Memorandum from the Child Poverty Action
Group Northern Ireland
SPECIAL EDUCATIONAL NEEDS
We are greatly concerned at the numbers of parents
contacting our office requesting that we liaise, on their behalf,
with education boards and welfare education officers concerning
special/specific educational needs and the provision of such needs.
Unfortunately we do not have the resources to handle such requests
and are saddened that there is an obvious communication problem
from the education system to parents.
We are particularly concerned about the effects
on low income families who have to pay for private tuition. We
offer you a case for concern:
A lone parent mother with four children in receipt
of income support suspected that her youngest son had reading
and writing difficulties. When she approached the teacher about
the matter it was dismissed. The parent persisted and requested
her son be assessed. The school Principal (primary school) responded
by telling the parent that there was a two year waiting list for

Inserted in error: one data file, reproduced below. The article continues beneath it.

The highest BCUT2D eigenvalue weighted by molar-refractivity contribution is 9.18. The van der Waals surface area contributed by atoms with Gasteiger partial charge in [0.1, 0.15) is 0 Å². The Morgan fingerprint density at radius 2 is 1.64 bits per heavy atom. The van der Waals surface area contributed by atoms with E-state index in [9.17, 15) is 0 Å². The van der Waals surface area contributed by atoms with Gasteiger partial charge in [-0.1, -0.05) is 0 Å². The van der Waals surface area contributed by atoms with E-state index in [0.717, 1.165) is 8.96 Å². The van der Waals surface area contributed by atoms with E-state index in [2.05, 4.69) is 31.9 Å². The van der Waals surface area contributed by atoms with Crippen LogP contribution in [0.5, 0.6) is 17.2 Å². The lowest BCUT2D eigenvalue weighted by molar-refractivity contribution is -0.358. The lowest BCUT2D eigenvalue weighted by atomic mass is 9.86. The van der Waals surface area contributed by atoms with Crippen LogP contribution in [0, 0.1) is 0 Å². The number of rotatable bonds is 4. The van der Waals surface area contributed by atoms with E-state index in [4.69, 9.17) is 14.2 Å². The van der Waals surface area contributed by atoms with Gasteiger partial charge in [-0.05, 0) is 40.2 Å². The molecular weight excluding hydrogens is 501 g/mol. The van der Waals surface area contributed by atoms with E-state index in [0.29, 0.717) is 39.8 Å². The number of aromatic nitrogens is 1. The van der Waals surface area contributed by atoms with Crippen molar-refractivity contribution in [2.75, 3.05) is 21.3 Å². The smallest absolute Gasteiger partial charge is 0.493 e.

assessments to be carried out. Her son was eventually assessed
and found to have a specific learning difficulty despite being
above average intelligence. The school offered no provision and
the parent was forced to pay a private tutor to meet her son's
educational needs. Her son is now at a secondary school which
is supposed to offer educational provision for his difficulty.
However the school has not provided for his needs since September
and the parent is again paying £10 per hour tuition fees.
This is not an exclusive situation but a common
one. Families on low income are being forced further into debt
to provide special educational needs for their children. Research
has shown that children from low income families are at a distinct
disadvantage within the education system and this is further compounded
when children have special educational needs.
CPAG (NI) calls on the Committee to consider
and seek evidence from families directly involved in the problem
of provision of special educational needs and to use such information
to help provide those needs more effectively and efficiently.
The information we have had from those directly
affected has shown that there is a need for professionals in the
delivery of special needs. A short training course for teachers
is not sufficient. If there are professionals within the private
education sector, surely money should be targeted at providing
professionals within the education system and placed in those
schools where students are socially and economically deprived.